Days before Hitler’s invasion of Poland in 1939, a Jewish troupe in Warsaw tries to put up a play about the Nazis. There’s a disagreement between the actors and the director on whether it should be a comedy or a serious, realistic drama—a split equally applicable to Lubitsch’s film, which bandies the viewer between two approaches to the subject matter. After the Nazis take over, the troupe is forced to shelf the play and continue performing Hamlet. The early stretch of the film centres on a comic romantic triangle involving the troupe’s lead actor, Joseph Tura (Jack Benny), his wife and actress Maria Tura (Carole Lombard, in her last screen role) and an admirer of Maria’s, the war pilot Sobinski (Robert Stack). Warsaw is soon bombed by the Luftwaffe and the film turns into a tense espionage drama. Sobinski flees to England, and becomes part of the Polish division of the Royal Air Force.

The RAF division is infiltrated by Professor Siletsky (Stanley Ridges), a Nazi spy who gathers information about Polish underground resistance fighters. By the time, Sobinski discovers this, the professor is already on his way to the Gestapo office in Warsaw. Sobinski sets out to Poland to stop the professor, but is forced to go underground in Warsaw after the Nazis spot him. He enlists the help of the theatre troupe to mislead the professor, take the documents from him and kill him if need be. This puts the film back on the comedic track, with ingenious scenes of disguise, deceit and subterfuge to follow. Jura first masquerades as the Gestapo commander to get the professor’s files, but he blows his own cover in a fit of jealousy over the professor’s comments about Maria. He then masquerades as the professor to meet the real Gestapo commander Col. Ehrhardt (Sig Ruman), who soon discovers that the real professor is dead. Their mission accomplished, the entire troupe orchestrates an escape plan in which they fly out of Poland in Hitler’s own plane.

All through Lubitsch’s film is an osmosis between reality and artifice. In the film’s first scene, a street corner in Warsaw (itself recreated on a studio lot) is visited by Hitler behind whom a shop window closes like theatrical curtain. A while later, it’s revealed that this Führer was simply one of the troupe’s actors in disguise. A Gestapo interrogation scene turns out to be a scene from a play, while the bombing of Warsaw is described as a “show” put up by the Nazis “without a censor to stop them”. As the play is interrupted by real world events, the troupe finds itself converting real world into a play, transforming the theatre into a fake Gestapo office, scripting plot lines to fool the real Gestapo, writing new roles on the fly, and rehearsing their great escape. Running away from the spotlight, the professor dies on stage in a dramatic fashion. Lubitsch’s film, in which Americans masquerade as Europeans, is a battle of appearances, where Jewish actors masquerading as Nazis try to outwit a Nazi masquerading as a Jew.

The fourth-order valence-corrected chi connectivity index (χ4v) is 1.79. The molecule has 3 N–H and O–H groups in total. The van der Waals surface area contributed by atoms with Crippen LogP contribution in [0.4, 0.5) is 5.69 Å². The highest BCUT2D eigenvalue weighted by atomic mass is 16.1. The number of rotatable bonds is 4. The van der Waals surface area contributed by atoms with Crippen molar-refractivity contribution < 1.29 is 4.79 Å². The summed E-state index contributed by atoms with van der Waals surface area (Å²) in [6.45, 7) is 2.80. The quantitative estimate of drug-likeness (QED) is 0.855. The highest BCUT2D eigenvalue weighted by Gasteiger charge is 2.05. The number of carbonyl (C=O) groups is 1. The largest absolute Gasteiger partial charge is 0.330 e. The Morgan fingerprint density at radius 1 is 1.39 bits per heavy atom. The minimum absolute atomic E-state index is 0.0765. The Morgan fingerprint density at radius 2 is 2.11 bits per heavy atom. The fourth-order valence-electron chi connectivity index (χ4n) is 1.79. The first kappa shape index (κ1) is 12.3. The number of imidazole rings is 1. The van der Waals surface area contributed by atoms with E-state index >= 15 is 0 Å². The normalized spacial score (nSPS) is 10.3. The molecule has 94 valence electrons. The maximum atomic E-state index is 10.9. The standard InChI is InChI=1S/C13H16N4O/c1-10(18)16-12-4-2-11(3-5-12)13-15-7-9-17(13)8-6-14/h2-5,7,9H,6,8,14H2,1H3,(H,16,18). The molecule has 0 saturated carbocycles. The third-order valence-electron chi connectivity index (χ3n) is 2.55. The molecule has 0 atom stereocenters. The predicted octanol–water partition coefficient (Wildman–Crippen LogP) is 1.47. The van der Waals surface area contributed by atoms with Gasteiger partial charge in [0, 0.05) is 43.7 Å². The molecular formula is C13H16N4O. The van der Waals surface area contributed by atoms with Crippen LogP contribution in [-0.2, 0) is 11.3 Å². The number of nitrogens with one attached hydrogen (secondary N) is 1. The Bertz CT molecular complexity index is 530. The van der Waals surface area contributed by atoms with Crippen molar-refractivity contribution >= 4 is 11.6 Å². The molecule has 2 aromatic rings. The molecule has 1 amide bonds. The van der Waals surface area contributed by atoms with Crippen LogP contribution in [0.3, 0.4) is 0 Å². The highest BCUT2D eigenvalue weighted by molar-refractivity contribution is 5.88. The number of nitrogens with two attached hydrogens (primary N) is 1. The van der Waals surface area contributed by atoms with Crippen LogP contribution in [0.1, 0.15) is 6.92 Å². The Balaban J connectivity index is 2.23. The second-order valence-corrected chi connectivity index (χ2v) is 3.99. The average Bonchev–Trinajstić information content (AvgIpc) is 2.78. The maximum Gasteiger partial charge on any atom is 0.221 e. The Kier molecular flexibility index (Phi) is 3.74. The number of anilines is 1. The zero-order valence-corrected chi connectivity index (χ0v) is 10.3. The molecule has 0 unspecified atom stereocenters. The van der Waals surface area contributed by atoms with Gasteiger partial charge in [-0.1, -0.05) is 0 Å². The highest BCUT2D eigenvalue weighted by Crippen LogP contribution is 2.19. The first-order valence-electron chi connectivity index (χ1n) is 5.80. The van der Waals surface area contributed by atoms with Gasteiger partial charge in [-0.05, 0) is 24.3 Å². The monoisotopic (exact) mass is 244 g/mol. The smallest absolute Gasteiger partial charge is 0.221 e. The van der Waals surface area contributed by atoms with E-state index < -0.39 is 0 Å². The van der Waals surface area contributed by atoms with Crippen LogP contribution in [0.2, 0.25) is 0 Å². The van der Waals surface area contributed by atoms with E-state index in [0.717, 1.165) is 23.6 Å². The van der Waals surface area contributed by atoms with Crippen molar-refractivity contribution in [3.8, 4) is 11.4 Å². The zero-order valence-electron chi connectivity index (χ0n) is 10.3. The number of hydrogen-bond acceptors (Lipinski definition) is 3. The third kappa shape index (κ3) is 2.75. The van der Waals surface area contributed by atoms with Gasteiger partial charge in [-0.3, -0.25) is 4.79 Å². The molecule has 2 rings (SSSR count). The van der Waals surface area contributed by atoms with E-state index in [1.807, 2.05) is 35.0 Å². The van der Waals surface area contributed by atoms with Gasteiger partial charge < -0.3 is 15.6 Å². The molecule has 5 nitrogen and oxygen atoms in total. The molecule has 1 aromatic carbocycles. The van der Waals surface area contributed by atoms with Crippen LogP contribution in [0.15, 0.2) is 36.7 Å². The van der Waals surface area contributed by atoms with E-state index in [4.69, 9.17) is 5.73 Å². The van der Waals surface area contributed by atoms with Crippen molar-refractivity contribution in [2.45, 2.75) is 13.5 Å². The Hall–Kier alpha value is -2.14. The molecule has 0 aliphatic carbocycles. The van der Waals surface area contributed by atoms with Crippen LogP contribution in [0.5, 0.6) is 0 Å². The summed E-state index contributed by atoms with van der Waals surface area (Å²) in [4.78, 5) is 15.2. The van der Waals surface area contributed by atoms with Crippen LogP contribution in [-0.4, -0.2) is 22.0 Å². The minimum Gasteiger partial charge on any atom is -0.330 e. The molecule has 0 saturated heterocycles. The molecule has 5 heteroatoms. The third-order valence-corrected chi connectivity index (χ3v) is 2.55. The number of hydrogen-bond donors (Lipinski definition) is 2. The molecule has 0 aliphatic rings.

This interplay between theatre and politics has an intellectual coefficient. “The logical result of Fascism is the introduction of aesthetics into political life”, wrote Walter Benjamin, and “all efforts to render politics aesthetic culminate in one thing: war.” The Nazi ideology, with its supremacist racial theories, its cult of beauty, its romanticisation of destruction and its eugenic researches, was at its heart aesthetic. It’s significant that To Be or Not to Be climaxes in a theatre where the Nazi top brass attends a play while the troupe attempts to sabotage it by mounting a little theatre outside the theatre (a scene that’s the direct precursor to Quentin Tarantino’s Inglorious Basterds (2009)). Shakespeare serves as a thematic backdrop to the film, embodying the noblest impulses of mankind in contrast to the fascist project. Hamlet’s eponymous monologue becomes an existential question for the Jewish actors, the answer to which lies in the “Hath not a Jew eyes?” monologue from The Merchant of Venice they use in one of their “skits”.